Bennett, S. J., & Barnes, G. R. (2004). Predictive smooth ocular pursuit during the transient disappearance of a visual target. Journal of Neurophysiology, 92 (1), 578–590, https://doi.org/10.1152/jn.01188.2003.
Bennett, S. J., Orban de Xivry, J.-J., Lefèvre, P., & Barnes, G. R. (2010). Oculomotor prediction of accelerative target motion during occlusion: Long-term and short-term effects. Experimental Brain Research, 204 (4), 493–504, https://doi.org/10.1007/s00221-010-2313-4.
Blohm, G., Missal, M., & Lefèvre, P. (2005). Direct evidence for a position input to the smooth pursuit system. Journal of Neurophysiology, 94 (1), 712–721, https://doi.org/10.1152/jn.00093.2005.
Bogadhi, A. R., Montagnini, A., Mamassian, P., Perrinet, L. U., & Masson, G. S. (2011). Pursuing motion illusions: A realistic oculomotor framework for Bayesian inference. Vision Research, 51 (8), 867–880, https://doi.org/10.1016/j.visres.2010.10.021.
Bogadhi, A. R., Montagnini, A., & Masson, G. S. (2013). Dynamic interaction between retinal and extraretinal signals in motion integration for smooth pursuit. Journal of Vision, 13 (13): 5, 1–26, https://doi.org/10.1167/13.13.5. [PubMed] [Article]
Brouwer, A.-M., & Knill, D. C. (2007). The role of memory in visually guided reaching. Journal of Vision, 7 (5): 6, 1–12, https://doi.org/10.1167/7.5.6. [PubMed] [Article]
Brouwer, A.-M., & Knill, D. C. (2009). Humans use visual and remembered information about object location to plan pointing movements. Journal of Vision, 9 (1): 24, 1–19, https://doi.org/10.1167/9.1.24. [PubMed] [Article]
Chen-Harris, H., Joiner, W. M., Ethier, V., Zee, D. S., & Shadmehr, R. (2008). Adaptive control of saccades via internal feedback. Journal of Neuroscience, 28 (11), 2804–2813, https://doi.org/10.1523/JNEUROSCI.5300-07.2008.
Darlington, T. R., Tokiyama, S., & Lisberger, S. G. (2017). Control of the strength of visual-motor transmission as the mechanism of rapid adaptation of priors for Bayesian inference in smooth pursuit eye movements. Journal of Neurophysiology, 118 (2), 1173–1189, https://doi.org/10.1152/jn.00282.2017.
Daye, P. M., Blohm, G., & Lefèvre, P. (2014). Catch-up saccades in head-unrestrained conditions reveal that saccade amplitude is corrected using an internal model of target movement. Journal of Vision, 14 (1): 12, 1–18, https://doi.org/10.1167/14.1.12. [PubMed] [Article]
de Brouwer, S., Missal, M., Barnes, G., & Lefèvre, P. (2002). Quantitative analysis of catch-up saccades during sustained pursuit. Journal of Neurophysiology, 87 (4), 1772–1780, https://doi.org/10.1152/jn.00621.2001.
de Brouwer, S., Yüksel, D., Blohm, G., Missal, M., & Lefèvre, P. (2002). What triggers catch-up saccades during visual tracking? Journal of Neurophysiology, 87 (3), 1646–1650, https://doi.org/10.1152/jn.00432.2001.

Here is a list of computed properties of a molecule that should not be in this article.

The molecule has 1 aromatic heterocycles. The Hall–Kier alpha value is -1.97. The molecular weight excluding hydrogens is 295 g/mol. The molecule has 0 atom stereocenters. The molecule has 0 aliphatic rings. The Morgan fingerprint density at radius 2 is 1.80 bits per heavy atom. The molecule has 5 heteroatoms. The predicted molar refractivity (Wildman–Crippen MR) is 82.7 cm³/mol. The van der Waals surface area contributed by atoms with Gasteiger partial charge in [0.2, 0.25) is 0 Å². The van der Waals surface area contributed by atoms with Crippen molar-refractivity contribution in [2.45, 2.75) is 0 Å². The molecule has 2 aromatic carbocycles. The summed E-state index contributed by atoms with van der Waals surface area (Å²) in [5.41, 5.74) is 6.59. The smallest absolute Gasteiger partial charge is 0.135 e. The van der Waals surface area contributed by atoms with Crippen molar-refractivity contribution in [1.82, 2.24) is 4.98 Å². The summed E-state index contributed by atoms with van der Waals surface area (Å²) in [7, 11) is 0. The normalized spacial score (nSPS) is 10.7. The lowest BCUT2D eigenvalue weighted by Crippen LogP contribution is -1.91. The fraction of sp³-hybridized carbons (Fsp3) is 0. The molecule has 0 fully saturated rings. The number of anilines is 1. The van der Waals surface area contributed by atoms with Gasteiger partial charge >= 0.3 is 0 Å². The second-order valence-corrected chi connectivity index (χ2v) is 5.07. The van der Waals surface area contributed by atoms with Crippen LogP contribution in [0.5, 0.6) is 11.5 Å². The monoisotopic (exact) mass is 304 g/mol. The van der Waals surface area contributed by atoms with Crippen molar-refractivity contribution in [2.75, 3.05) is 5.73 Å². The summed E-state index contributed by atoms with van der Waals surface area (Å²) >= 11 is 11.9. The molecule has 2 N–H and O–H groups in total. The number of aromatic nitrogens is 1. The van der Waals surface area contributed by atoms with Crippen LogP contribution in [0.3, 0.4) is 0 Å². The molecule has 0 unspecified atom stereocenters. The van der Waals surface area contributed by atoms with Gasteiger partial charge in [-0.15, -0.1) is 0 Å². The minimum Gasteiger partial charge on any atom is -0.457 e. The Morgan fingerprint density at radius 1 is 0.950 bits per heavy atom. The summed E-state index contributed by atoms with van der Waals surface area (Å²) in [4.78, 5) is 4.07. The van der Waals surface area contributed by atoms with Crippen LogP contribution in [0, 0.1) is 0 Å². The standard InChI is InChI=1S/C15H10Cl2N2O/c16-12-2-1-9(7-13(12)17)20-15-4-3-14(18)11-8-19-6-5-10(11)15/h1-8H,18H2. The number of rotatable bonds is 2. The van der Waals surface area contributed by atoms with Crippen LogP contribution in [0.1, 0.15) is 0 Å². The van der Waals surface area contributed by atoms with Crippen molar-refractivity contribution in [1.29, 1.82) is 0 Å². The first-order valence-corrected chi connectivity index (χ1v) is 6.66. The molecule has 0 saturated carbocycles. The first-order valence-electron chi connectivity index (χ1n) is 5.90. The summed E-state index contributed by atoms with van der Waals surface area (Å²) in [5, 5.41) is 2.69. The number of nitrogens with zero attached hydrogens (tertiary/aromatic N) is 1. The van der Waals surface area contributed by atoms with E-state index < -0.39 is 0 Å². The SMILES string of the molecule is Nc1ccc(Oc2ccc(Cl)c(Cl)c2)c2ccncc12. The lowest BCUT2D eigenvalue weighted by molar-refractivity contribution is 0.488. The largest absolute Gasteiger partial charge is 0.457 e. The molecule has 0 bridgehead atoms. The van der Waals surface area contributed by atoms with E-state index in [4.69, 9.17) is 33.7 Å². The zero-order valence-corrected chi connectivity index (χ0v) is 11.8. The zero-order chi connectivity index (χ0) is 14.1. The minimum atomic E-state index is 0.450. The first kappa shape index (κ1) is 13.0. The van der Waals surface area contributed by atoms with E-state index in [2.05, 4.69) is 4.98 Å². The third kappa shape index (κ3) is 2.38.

Diaz, G., Cooper, J., Rothkopf, C., & Hayhoe, M. M. (2013). Saccades to future ball location reveal memory-based prediction in a virtual-reality interception task. Journal of Vision, 13 (1): 20, 1–14, https://doi.org/10.1167/13.1.20. [PubMed] [Article]
Dimova, K., & Denham, M. (2009). A neurally plausible model of the dynamics of motion integration in smooth eye pursuit based on recursive Bayesian estimation. Biological Cybernetics, 100 (3), 185–201, https://doi.org/10.1007/s00422-009-0291-z.
Dodge, R., Travis, R. C., & Fox, J. C. (1930). Optic Nystagmus III. Characteristics of the slow phase. Archives of Neurology & Psychiatry, 24 (1), 21, https://doi.org/10.1001/archneurpsyc.1930.02220130024002.
Ego, C., Yüksel, D., Orban de Xivry, J.-J., & Lefèvre, P. (2016). Development of internal models and predictive abilities for visual tracking during childhood. Journal of Neurophysiology, 115 (1), 301–309, https://doi.org/10.1152/jn.00534.2015.
Ernst, M. O., & Banks, M. S. (2002, January 24). Humans integrate visual and haptic information in a statistically optimal fashion. Nature, 415 (6870), 429–433, https://doi.org/10.1038/415429a.
Freeman, T. C. A., Champion, R. A., & Warren, P. A. (2010). A Bayesian model of perceived head-centered velocity during smooth pursuit eye movement. Current Biology, 20 (8), 757–762, https://doi.org/10.1016/j.cub.2010.02.059.
Gershman, S. J., Radulescu, A., Norman, K. A., & Niv, Y. (2014). Statistical computations underlying the dynamics of memory updating. PLoS Computational Biology, 10 (11), e1003939, https://doi.org/10.1371/journal.pcbi.1003939.
Hayhoe, M. M., McKinney, T., Chajka, K., & Pelz, J. B. (2012). Predictive eye movements in natural vision. Experimental Brain Research, 217 (1), 125–136, https://doi.org/10.1007/s00221-011-2979-2.
Hayhoe, M. M., Shrivastava, A., Mruczek, R., & Pelz, J. B. (2003). Visual memory and motor planning in a natural task. Journal of Vision, 3 (1): 6, 49–63, https://doi.org/10.1167/3.1.6. [PubMed] [Article]
Heinen, S. J., Badler, J. B., & Ting, W. (2005). Timing and velocity randomization similarly affect anticipatory pursuit. Journal of Vision, 5 (6): 1, 493–503, https://doi.org/10.1167/5.6.1. [PubMed] [Article]
Issen, L. A., & Knill, D. C. (2012). Decoupling eye and hand movement control: Visual short-term memory influences reach planning more than saccade planning. Journal of Vision, 12 (1): 3, 1–13, https://doi.org/10.1167/12.1.3. [PubMed] [Article]
Izawa, J., & Shadmehr, R. (2008). On-line processing of uncertain information in visuomotor control. Journal of Neuroscience, 28 (44), 11360–11368, https://doi.org/10.1523/JNEUROSCI.3063-08.2008.
Jacobs, R. A., & Fine, I. (1999). Experience-dependent integration of texture and motion cues to depth. Vision Research, 39 (24), 4062–4075, https://doi.org/10.1016/S0042-6989(99)00120-0.
Jogan, M., & Stocker, A. A. (2015). Signal integration in human visual speed perception. Journal of Neuroscience, 35 (25), 9381–9390, https://doi.org/10.1523/JNEUROSCI.4801-14.2015.